Golf World Reacts to Tiger's Latest WD
Post by Sports Writer Derek Clements
THE withdrawal of Tiger Woods from the Dubai Desert Classic could potentially signal the end of the greatest playing career in the modern game. The 14-time major champion pulled out after a demoralising opening round of 77, citing a back spasm.
He had looked to be uncomfortable throughout his round and it came as no surprise when he pulled out of what was only his second comeback event. Unsurprisingly, he remained defiant, saying he was optimistic of making a “strong” recovery. He insisted he had not suffered an injury setback after a round that did not contain a single birdie at Emirates Golf Club. If a back spasm is not an injury setback then it is difficult to work out what it might be.
The 41-year-old withdrew just before the start of his second round. “He can’t get the spasm to calm down,” Woods’ agent Mark Steinberg said. “He can move around, he just can’t make a full rotation on the swing.”
To the surprise of let's say no one...tiger woods has withdrawn from the Dubai desert classic...— John Huggan (@johnhuggan) February 3, 2017
Woods said on the eve of the tournament that he had devised a swing that was designed to ‘‘play away” from the nerve pain caused by a back injury which required three operations in the space of 19 months.
“Spasms are a funny thing,” Steinberg added. “I’m certainly no doctor but they come and go. The fact that he feels though it’s not the nerve pain, that’s very encouraging for him. He’s got to get the spasm to calm down. He has his trainer here which is good. That’s who has been working on him for the past several hours.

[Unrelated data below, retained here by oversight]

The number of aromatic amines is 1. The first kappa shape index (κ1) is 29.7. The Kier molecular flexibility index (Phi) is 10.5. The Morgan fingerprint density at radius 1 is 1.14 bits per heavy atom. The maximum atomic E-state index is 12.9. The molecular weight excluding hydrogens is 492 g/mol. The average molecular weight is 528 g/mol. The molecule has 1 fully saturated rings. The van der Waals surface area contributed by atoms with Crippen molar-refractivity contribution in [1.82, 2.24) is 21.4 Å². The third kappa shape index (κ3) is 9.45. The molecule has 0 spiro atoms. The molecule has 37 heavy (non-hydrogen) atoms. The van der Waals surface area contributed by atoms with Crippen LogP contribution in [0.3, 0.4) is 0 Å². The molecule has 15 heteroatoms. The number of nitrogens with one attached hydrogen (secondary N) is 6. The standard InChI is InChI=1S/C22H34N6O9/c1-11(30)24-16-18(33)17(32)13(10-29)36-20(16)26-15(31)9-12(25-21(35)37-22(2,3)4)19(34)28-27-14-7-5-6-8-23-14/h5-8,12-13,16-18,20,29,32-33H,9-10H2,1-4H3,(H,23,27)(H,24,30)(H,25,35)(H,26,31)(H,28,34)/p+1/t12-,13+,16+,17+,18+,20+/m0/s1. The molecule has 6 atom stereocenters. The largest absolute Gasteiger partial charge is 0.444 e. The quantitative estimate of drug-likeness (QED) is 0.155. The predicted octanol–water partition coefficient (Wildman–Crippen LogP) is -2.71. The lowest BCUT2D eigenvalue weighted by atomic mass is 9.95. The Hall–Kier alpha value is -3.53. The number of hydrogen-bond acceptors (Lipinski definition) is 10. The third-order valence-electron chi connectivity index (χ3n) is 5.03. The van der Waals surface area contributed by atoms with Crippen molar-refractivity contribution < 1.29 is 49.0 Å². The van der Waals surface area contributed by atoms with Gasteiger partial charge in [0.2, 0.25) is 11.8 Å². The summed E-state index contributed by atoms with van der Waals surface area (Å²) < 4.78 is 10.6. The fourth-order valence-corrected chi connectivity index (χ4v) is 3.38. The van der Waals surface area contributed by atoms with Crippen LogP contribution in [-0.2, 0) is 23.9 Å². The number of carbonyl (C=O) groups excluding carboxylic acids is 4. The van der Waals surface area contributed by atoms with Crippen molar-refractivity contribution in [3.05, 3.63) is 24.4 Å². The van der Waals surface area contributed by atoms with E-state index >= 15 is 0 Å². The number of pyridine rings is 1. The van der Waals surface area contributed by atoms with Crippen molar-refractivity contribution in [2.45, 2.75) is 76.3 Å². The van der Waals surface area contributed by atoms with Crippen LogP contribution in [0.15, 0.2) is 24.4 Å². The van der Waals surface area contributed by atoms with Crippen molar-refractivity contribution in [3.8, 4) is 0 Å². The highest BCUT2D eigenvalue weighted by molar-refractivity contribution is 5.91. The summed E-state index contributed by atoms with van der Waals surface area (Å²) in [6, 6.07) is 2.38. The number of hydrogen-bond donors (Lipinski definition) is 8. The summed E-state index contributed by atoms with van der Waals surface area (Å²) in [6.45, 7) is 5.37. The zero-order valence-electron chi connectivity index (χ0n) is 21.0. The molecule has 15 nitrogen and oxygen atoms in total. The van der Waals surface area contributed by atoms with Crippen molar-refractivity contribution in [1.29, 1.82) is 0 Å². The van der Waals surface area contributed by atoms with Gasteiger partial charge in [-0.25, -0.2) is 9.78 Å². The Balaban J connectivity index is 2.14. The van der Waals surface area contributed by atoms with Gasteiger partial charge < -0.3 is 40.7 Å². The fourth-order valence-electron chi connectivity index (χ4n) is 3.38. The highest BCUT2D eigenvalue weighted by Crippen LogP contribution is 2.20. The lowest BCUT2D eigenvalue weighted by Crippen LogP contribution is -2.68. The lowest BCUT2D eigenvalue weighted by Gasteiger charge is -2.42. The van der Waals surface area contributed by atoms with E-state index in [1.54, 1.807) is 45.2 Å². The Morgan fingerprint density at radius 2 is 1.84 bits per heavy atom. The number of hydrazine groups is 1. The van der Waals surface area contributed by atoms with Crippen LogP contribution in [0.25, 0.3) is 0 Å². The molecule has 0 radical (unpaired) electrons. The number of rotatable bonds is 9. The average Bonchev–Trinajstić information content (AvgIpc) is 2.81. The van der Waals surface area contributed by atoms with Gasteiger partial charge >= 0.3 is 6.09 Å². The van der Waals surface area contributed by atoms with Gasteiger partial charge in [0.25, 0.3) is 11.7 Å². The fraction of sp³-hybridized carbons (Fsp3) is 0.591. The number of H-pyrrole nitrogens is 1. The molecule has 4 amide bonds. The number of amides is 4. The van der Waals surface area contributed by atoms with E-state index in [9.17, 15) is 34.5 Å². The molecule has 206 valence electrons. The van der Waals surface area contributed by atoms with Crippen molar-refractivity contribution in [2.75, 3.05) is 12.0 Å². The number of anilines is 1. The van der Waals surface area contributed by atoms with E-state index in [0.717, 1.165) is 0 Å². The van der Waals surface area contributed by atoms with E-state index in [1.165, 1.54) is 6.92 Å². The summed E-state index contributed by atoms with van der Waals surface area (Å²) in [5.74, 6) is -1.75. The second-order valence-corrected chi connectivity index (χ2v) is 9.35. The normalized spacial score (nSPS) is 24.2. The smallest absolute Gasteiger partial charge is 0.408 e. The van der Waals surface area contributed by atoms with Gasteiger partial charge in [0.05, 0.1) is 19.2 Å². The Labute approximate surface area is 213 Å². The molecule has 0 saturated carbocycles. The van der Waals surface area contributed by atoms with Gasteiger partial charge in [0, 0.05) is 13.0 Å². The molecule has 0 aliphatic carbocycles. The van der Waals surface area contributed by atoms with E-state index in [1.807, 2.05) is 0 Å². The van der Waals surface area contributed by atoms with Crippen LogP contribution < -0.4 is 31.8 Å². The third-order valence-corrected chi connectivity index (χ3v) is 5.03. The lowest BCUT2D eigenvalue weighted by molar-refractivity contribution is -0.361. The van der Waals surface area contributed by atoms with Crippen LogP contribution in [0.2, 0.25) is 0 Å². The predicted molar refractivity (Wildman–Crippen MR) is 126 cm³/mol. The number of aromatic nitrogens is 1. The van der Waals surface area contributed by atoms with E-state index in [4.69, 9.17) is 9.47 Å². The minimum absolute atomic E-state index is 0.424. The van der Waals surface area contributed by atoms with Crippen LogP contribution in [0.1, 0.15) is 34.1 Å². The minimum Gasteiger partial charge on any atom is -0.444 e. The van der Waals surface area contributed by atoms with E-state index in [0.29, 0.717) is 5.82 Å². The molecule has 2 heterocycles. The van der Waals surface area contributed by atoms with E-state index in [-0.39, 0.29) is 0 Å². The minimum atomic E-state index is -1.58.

“He’ll get it to calm down and, forget about the long term, the short-term prognosis he thinks hopefully will be strong based on the fact that it’s not that nerve pain.”
The good news according to Steiny is that it's merely a back spasm, not the nerve issue that necessitated surgery. LA Open is still in play.— Alan Shipnuck (@AlanShipnuck) February 3, 2017
Steinberg said Woods had not been in pain during or after his opening round, but admitted the long flight to Dubai could have been a factor. The player certainly looked to be suffering some discomfort during his 77, walking gingerly and grimacing several times - although that may have had something to do with the quality of his play.
“It’s one of those where it just happened,” he added. “I’m sure there are so many different factors that could play into it. He doesn’t have the strongest back in the world right, so it’s probably easier to spasm because of the issues he’s had. But he wanted to be here. He wants to be here and just feels terrible he can’t finish it out today.”
Tiger now WD 7 times since 2010, 4 due to back. 3 of those WDs came prior to cut, if you want to put an asterisk on his 17 worldwide— Bob Harig (@BobHarig) February 3, 2017
Woods did not look 100% fit when climbing out of a greenside bunker on his first hole and grimacing as he walked off the tee on the seventh, his 16th. “No, I wasn’t in pain at all,” Woods said at the time. “I was just trying to hit shots and I wasn’t doing a very good job. At the end I finally hit some good ones but the damage had already been done.”
He had never finished outside the top five in his first five appearances in Dubai, lifting the trophy in 2006 and 2008 and enjoying a scoring average of 68.71. But his opening 77 had left him with a massive task to avoid a second missed cut in a row after making an early exit from his first PGA Tour event since August 2015 in San Diego last week.
Woods is scheduled to have next week off before competing in the Genesis Open at Riviera and the Honda Classic at PGA National, but it would surprise nobody if he were to withdraw from both tournaments.
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